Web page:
Pumpkin Plants - Knowledgebase Question

Watertown, Co
Question by holycrosskid
August 10, 2010
Im worried. My pumpkin plants have the powdery mildew on them, that I've read about from previous questions. I'm just wondering if my pumpkins will be ok?


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Answer from NGA
August 10, 2010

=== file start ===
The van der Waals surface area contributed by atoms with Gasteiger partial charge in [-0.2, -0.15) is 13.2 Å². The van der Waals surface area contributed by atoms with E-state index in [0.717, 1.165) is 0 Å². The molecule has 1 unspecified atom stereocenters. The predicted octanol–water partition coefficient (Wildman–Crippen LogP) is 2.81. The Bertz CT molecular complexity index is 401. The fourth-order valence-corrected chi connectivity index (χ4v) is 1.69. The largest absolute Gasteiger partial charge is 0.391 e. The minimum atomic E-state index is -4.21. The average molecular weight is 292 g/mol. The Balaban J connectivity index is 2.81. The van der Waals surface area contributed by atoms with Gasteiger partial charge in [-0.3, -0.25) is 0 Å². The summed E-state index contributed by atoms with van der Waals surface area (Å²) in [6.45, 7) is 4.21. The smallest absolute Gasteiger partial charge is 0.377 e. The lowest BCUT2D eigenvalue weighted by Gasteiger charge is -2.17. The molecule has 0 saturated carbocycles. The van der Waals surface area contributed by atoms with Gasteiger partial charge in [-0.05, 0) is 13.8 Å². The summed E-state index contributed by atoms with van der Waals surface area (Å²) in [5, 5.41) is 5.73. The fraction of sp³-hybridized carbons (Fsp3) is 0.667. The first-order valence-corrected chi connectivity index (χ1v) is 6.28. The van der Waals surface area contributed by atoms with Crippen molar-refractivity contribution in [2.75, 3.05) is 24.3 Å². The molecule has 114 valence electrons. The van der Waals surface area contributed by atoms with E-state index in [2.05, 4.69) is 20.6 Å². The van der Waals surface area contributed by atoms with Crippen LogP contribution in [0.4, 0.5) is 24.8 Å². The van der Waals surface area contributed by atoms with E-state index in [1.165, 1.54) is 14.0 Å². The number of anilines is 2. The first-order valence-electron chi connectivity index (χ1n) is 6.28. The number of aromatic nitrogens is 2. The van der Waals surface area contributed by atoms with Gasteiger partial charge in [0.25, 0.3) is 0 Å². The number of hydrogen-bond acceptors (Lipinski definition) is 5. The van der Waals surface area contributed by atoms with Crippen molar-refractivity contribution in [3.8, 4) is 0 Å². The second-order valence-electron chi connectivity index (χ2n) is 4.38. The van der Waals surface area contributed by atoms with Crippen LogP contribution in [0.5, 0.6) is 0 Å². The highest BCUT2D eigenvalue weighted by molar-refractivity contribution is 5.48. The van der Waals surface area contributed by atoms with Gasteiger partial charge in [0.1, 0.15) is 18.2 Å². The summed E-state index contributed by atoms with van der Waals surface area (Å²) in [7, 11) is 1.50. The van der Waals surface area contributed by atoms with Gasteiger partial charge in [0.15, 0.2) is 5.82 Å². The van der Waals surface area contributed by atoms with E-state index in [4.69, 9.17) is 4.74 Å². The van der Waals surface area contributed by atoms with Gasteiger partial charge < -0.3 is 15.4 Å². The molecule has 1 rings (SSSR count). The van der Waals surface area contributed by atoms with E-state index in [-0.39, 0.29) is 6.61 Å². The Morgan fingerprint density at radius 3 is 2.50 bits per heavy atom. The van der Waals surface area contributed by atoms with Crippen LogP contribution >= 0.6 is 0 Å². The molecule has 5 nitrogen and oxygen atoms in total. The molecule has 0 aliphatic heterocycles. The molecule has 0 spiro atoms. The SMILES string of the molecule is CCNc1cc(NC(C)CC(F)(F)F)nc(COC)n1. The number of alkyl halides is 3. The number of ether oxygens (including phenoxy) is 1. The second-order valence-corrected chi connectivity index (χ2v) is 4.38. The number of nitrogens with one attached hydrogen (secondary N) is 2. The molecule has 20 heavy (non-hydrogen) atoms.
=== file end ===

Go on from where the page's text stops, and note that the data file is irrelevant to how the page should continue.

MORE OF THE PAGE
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Powdery mildew is a fungal disease that overwinters on living plants. There are some things you can do to minimize problems with powdery mildew. This disease is unique among plant diseases in that it doesn't require a wet leaf surface to spread. It can thus thrive during hot, dry weather. The general advice to inhibit the spread of fungal diseases is to avoid wetting leaf surfaces. In the case of powdery mildew, however, you can actually inhibit infection with periodic strong sprays of water (not so strong as to damage the plant.) Here are some general rules for control. Start by making sure that your plants are getting enough direct sunlight. (Eight to ten hours a day is generally the minimum for plants that flower or bear fruit.) You'll also want to make sure that there's enough room between plants for air to circulate freely. Overcrowding not only makes plants more susceptible to diseases, if leaves touch other plants, those diseases can easily be spread. Some people report success with this home-made spray: Mix 1 tablespoon of baking soda and 2 1/2 tablespoons of ultra-fine horticultural oil in a gallon of water. Apply as a spray as soon as the mildew appears and every 10-14 days thereafter. Be sure to coat all surfaces. If you can control the powdery mildew, your pumpkins should be able to ripen on time. Good luck with your pumpkins!

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